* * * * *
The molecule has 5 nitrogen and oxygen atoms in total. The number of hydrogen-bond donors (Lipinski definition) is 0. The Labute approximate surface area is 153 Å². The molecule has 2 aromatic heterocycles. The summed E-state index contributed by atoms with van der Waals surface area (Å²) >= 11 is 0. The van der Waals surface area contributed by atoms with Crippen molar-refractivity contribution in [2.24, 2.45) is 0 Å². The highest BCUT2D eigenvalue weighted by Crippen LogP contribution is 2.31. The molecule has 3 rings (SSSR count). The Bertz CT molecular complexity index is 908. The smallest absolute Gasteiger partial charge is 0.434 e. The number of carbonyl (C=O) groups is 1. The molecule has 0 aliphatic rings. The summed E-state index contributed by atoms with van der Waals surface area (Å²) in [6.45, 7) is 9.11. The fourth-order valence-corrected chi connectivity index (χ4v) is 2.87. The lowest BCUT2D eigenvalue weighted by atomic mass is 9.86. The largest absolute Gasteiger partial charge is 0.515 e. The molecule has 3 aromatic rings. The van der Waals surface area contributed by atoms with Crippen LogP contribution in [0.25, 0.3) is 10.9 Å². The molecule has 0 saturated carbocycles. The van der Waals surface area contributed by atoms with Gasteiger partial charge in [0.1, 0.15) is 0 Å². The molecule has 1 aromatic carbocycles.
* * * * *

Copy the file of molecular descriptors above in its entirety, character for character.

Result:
The molecule has 5 nitrogen and oxygen atoms in total. The number of hydrogen-bond donors (Lipinski definition) is 0. The Labute approximate surface area is 153 Å². The molecule has 2 aromatic heterocycles. The summed E-state index contributed by atoms with van der Waals surface area (Å²) >= 11 is 0. The van der Waals surface area contributed by atoms with Crippen molar-refractivity contribution in [2.24, 2.45) is 0 Å². The highest BCUT2D eigenvalue weighted by Crippen LogP contribution is 2.31. The molecule has 3 rings (SSSR count). The Bertz CT molecular complexity index is 908. The smallest absolute Gasteiger partial charge is 0.434 e. The number of carbonyl (C=O) groups is 1. The molecule has 0 aliphatic rings. The summed E-state index contributed by atoms with van der Waals surface area (Å²) in [6.45, 7) is 9.11. The fourth-order valence-corrected chi connectivity index (χ4v) is 2.87. The lowest BCUT2D eigenvalue weighted by atomic mass is 9.86. The largest absolute Gasteiger partial charge is 0.515 e. The molecule has 3 aromatic rings. The van der Waals surface area contributed by atoms with Crippen LogP contribution in [0.25, 0.3) is 10.9 Å². The molecule has 0 saturated carbocycles. The van der Waals surface area contributed by atoms with Gasteiger partial charge in [0.1, 0.15) is 0 Å². The molecule has 1 aromatic carbocycles.